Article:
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The Gospel according to Mark (The Pillar New Testament Commentary (PNTC)) Hardcover – November 8, 2001
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"The present volume should have broad appeal to lay persons, ministers, and scholars as it fits within Pillar's purpose of exacting, accurate exegesis without being overly technical. Yet, this commentary is not a lightweight: the text and footnotes reflect both rigorous research and a thorough use of the most recent Markan scholarship."
The Bible Today
"Based on the New International Version of the Bible and often making reference to the nuance of the Greek original, the commentary provides the reader with a clear, well-informed, and thoughtful interpretation of Mark's Gospel."
Ralph P. Martin
"James Edwards's new, careful study of the earliest Gospel brings together his interest in and ongoing research regarding Mark's work. He does so in a way that will have a broad appeal to a wide audience, including both the academic community and the service of pastors and teachers. This is an excellent piece of applied research and rigorous study."
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Edwards writes many excursuses and articles that naturally flow, at least in my mind. When I think, "Man, I ought to explain this term, 'Son of God,' or 'Pharisee,' or whatever..." Edwards is right there with me, and if he doesn't list the excursus right there in that chapter and verse that I'm thinking, he at least alludes to a later excursus, as in, "See Chapter 9:2" (example) for excursus on this term." These are great.
Like a good Pastor, I don't rely solely on Edwards commentary, but it is a great enrichment to the sermon series through the book of Mark. It is also just a great studying tool for College-level classes, I'm sure.
UPDATE: I dropped this review from 5 stars to 3 stars as to what I found to be very problematic. I went on and studied other reviews of this commentary and found similar occurrences throughout this commentary. Edwards seems to obviously skip verses in his commentary due to perhaps personal lacks of trust or faith in the text. To give you my example, in Edward's commentary concerning Mark 5:27-29, Edwards makes NO reference to verse 28 and in fact, in complete ignorance (or opposition) to verse 28, Edwards starts his commentary, "Mark does not explain what was in the woman's mind as she attempted to touch Jesus." This seems to be in direct opposition to what Mark states is in Mark 5:28.
A few more 3-star reviews on this site might give you some other examples to where Edwards makes a few liberal observances that were entirely unnecessary, but apparently personally desired.
While this commentary is very good in certain areas, particularly in fleshing out some of the Greek, Edwards does not believe in the inerrancy of Scripture and occasionally objects to what the inspired author has written in favor of tradition. Which is strange, because traditionally the church regarded Scripture as inerrant.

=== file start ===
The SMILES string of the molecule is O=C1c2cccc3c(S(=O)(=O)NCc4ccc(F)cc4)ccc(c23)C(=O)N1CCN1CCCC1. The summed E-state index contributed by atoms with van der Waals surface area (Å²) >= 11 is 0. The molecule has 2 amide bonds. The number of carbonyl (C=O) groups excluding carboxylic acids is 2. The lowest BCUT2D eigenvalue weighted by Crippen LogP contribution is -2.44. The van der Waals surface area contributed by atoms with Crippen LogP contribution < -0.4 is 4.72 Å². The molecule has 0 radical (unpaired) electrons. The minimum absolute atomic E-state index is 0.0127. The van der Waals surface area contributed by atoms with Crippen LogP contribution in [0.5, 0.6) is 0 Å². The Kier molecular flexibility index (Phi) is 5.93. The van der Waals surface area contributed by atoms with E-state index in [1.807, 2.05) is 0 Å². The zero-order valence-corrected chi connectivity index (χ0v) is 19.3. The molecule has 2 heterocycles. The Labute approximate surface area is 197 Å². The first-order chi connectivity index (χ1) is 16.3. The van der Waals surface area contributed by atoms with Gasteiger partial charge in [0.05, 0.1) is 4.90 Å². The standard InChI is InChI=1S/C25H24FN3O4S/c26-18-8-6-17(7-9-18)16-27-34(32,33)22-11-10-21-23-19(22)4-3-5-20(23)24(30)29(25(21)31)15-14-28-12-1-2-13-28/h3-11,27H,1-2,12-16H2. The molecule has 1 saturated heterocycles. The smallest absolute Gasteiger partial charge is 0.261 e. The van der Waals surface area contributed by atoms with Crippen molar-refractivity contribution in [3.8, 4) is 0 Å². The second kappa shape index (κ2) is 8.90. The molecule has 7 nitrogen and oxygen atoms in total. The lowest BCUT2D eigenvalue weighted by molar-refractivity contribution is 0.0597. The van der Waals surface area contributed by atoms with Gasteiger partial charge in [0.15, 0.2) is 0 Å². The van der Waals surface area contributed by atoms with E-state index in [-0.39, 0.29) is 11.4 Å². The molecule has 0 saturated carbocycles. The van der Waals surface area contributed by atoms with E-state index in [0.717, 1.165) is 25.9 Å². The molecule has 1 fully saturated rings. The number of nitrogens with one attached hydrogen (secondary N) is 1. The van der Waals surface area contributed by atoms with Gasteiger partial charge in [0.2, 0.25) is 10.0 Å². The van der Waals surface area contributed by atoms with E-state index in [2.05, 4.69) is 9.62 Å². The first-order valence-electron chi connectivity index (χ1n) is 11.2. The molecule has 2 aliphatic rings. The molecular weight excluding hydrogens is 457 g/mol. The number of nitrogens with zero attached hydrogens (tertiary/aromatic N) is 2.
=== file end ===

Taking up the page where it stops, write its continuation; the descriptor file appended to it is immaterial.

Another reviewer has already pointed out Edwards' dismissal of Peter being identified as the ear chopper in the Gospel of John as being "later tradition" simply because Mark doesn't include that detail. I will add yet another comment, also on Mark 14, that is indicative of Edwards' approach to Scripture throughout. He says of Jesus in the Garden at Gethsemane, "Certain early witnesses attempt to mitigate the catastrophe at hand by reporting that an angel comforted him in prayer (Luke 22:43). But Mark -- and the majority tradition -- is silent about angelic aid." I cannot understand how it is Edwards feels comfortable rejecting both John and Luke's accounts on account of the silence of Mark and/or the "majority tradition," but here are two examples of him doing exactly that.
The Pillar New Testament Commentary Series has had a bumpy ride. They've got Edwards here rejecting Scripture as inerrant and had to pull two books that were plagiarized by Peter O'Brien.
As a pastor, I have especially benefited from the conceptual work in this commentary. It is not uncommon for verse by verse works to get lost in the weeds (pastorally speaking), or segmented from itself as it pours over words, their origins, and their possible interpretations. Edwards, however, is consistent in keeping his eyes on the sweeping themes of Mark, especially discipleship. Not only is there rich commentary in the introductory paragraphs of each section, but within the verse by verse work as well.
I highly recommend this book as a well-grounded, evangelical commentary that does a phenomenal job of providing conceptual and pastoral insight along the way. It has been a joy to use.
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